The Limitations of Forward Guidance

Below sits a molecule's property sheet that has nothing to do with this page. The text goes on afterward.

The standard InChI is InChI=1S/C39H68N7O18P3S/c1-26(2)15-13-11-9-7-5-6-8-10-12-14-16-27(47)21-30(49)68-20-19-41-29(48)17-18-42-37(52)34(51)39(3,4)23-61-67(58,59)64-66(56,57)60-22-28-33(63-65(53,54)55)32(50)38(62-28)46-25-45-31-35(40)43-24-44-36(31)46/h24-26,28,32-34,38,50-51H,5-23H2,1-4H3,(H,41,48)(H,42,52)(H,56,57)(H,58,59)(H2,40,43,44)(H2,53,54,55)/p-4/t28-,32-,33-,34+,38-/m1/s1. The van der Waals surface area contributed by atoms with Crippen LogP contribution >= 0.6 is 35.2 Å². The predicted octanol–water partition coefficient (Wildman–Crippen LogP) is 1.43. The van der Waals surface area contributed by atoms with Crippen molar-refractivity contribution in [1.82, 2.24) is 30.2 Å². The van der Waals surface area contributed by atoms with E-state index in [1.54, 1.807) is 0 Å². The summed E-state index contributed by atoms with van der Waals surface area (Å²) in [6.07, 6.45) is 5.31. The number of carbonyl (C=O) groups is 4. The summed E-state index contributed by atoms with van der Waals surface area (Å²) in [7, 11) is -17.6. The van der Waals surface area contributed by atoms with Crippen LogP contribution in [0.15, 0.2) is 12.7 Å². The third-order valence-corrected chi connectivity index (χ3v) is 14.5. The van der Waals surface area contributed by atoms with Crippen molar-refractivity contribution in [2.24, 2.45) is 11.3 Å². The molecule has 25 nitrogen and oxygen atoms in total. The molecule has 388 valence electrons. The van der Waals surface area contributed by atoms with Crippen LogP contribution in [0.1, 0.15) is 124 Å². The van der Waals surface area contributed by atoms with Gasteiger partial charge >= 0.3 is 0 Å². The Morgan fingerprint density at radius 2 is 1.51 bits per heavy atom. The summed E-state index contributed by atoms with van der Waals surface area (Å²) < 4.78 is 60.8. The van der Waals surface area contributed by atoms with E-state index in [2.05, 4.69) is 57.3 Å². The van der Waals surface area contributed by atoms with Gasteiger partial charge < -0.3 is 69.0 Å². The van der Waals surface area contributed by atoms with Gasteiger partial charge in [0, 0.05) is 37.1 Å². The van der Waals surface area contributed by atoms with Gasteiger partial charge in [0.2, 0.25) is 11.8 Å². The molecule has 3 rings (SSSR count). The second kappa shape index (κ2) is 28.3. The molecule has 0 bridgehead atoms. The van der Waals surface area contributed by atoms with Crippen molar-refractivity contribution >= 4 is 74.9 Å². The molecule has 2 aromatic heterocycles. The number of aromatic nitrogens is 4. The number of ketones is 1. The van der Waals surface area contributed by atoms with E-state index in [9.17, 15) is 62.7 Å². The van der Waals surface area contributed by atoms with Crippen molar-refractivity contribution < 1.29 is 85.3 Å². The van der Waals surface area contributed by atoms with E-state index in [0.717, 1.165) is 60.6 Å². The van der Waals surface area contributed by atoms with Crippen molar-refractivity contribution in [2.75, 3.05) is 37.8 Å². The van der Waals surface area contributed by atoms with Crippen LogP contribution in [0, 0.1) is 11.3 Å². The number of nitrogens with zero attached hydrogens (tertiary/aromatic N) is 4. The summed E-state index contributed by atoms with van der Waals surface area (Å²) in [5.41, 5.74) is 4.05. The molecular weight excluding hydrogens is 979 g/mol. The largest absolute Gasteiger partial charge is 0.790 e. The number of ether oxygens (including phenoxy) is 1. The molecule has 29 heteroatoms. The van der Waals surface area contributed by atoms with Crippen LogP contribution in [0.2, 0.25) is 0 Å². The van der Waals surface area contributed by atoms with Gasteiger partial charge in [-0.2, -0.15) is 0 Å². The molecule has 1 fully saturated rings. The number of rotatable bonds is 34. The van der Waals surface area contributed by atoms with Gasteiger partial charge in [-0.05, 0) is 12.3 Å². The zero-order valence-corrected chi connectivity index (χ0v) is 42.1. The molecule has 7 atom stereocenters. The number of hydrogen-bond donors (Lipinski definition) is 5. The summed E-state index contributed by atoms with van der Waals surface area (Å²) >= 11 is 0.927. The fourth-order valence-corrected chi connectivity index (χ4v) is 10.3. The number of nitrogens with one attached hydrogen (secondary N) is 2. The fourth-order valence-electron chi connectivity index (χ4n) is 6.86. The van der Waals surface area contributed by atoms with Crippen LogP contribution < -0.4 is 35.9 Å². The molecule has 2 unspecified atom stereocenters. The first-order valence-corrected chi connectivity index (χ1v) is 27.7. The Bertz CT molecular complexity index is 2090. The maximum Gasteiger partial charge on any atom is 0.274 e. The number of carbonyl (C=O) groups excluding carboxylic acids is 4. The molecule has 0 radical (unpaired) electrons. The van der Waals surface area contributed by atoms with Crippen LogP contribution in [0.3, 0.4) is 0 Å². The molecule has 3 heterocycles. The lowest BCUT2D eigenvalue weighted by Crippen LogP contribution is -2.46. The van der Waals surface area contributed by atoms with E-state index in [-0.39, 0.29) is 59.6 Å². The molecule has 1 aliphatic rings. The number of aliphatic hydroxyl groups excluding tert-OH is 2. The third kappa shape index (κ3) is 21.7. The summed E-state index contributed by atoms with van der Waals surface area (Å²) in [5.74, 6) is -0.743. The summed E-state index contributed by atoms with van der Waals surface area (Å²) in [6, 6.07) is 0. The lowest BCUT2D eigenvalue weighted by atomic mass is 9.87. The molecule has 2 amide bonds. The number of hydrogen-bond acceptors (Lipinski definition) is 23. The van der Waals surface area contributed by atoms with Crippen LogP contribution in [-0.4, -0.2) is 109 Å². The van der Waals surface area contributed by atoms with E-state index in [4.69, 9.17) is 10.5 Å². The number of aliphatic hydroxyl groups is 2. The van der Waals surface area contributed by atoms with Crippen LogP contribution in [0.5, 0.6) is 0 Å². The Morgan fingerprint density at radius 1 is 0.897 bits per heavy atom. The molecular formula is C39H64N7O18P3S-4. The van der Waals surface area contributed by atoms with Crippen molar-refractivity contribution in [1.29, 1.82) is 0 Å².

This paper examines the economic effects of Odyssean forward guidance—a promise by the central bank to keep future policy rates lower than its policy rule suggests. We focus on the impact of forward guidance when the policy rate is at its zero lower bound (ZLB), but also show its effects when the ZLB does not bind. Our analysis is conducted using a New Keynesian model where forward guidance enters as news shocks to the monetary policy rule. Three key findings emerge: (1) Conventional monetary policy is more stimulative than forward guidance away from the ZLB; (2) If the economy is in a deep recession or households expect a slow recovery, then the stimulative effect of forward guidance is minimal because the policy rate is likely to remain at its ZLB even without forward guidance; and (3) Longer forward guidance horizons do not reverse the stimulative effect or cause it to explode, but instead spread the effect across the horizon. We then compare the predictions of our model to survey data collected before and after recent FOMC announcements. Our analysis reveals that the FOMC’s pessimism about near-term economic growth likely dampened household expectations, which limited the stimulative effect of forward guidance.